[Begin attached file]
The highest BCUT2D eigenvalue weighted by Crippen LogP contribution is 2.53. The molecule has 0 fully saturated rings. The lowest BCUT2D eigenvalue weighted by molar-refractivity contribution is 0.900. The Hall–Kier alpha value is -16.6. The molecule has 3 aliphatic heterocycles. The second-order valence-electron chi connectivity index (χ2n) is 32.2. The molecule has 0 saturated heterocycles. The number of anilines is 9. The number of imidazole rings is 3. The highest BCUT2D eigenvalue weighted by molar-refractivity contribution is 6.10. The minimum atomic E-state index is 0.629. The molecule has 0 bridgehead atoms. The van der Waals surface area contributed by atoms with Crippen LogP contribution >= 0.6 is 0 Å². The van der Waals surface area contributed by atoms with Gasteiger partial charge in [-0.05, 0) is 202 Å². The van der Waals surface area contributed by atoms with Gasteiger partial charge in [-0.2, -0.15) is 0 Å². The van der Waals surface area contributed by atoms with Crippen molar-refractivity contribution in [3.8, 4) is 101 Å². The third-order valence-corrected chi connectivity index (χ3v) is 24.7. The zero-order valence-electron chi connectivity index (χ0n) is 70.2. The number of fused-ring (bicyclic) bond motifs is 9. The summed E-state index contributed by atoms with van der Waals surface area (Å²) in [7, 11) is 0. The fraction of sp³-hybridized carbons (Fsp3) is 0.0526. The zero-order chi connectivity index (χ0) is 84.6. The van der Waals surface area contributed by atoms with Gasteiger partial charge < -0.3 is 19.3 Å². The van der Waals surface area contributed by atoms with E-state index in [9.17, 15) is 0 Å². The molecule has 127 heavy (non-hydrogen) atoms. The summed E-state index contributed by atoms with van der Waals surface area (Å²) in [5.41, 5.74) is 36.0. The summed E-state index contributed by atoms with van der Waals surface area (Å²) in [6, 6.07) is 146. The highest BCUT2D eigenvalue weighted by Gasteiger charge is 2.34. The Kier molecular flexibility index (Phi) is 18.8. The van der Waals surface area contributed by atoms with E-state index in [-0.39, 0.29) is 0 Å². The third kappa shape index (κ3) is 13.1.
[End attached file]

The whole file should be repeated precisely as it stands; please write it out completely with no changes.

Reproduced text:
The highest BCUT2D eigenvalue weighted by Crippen LogP contribution is 2.53. The molecule has 0 fully saturated rings. The lowest BCUT2D eigenvalue weighted by molar-refractivity contribution is 0.900. The Hall–Kier alpha value is -16.6. The molecule has 3 aliphatic heterocycles. The second-order valence-electron chi connectivity index (χ2n) is 32.2. The molecule has 0 saturated heterocycles. The number of anilines is 9. The number of imidazole rings is 3. The highest BCUT2D eigenvalue weighted by molar-refractivity contribution is 6.10. The minimum atomic E-state index is 0.629. The molecule has 0 bridgehead atoms. The van der Waals surface area contributed by atoms with Crippen LogP contribution >= 0.6 is 0 Å². The van der Waals surface area contributed by atoms with Gasteiger partial charge in [-0.05, 0) is 202 Å². The van der Waals surface area contributed by atoms with Gasteiger partial charge in [-0.2, -0.15) is 0 Å². The van der Waals surface area contributed by atoms with Crippen molar-refractivity contribution in [3.8, 4) is 101 Å². The third-order valence-corrected chi connectivity index (χ3v) is 24.7. The zero-order valence-electron chi connectivity index (χ0n) is 70.2. The number of fused-ring (bicyclic) bond motifs is 9. The summed E-state index contributed by atoms with van der Waals surface area (Å²) in [7, 11) is 0. The fraction of sp³-hybridized carbons (Fsp3) is 0.0526. The zero-order chi connectivity index (χ0) is 84.6. The van der Waals surface area contributed by atoms with Gasteiger partial charge < -0.3 is 19.3 Å². The van der Waals surface area contributed by atoms with E-state index in [9.17, 15) is 0 Å². The molecule has 127 heavy (non-hydrogen) atoms. The summed E-state index contributed by atoms with van der Waals surface area (Å²) in [5.41, 5.74) is 36.0. The summed E-state index contributed by atoms with van der Waals surface area (Å²) in [6, 6.07) is 146. The highest BCUT2D eigenvalue weighted by Gasteiger charge is 2.34. The Kier molecular flexibility index (Phi) is 18.8. The van der Waals surface area contributed by atoms with E-state index in [-0.39, 0.29) is 0 Å². The third kappa shape index (κ3) is 13.1.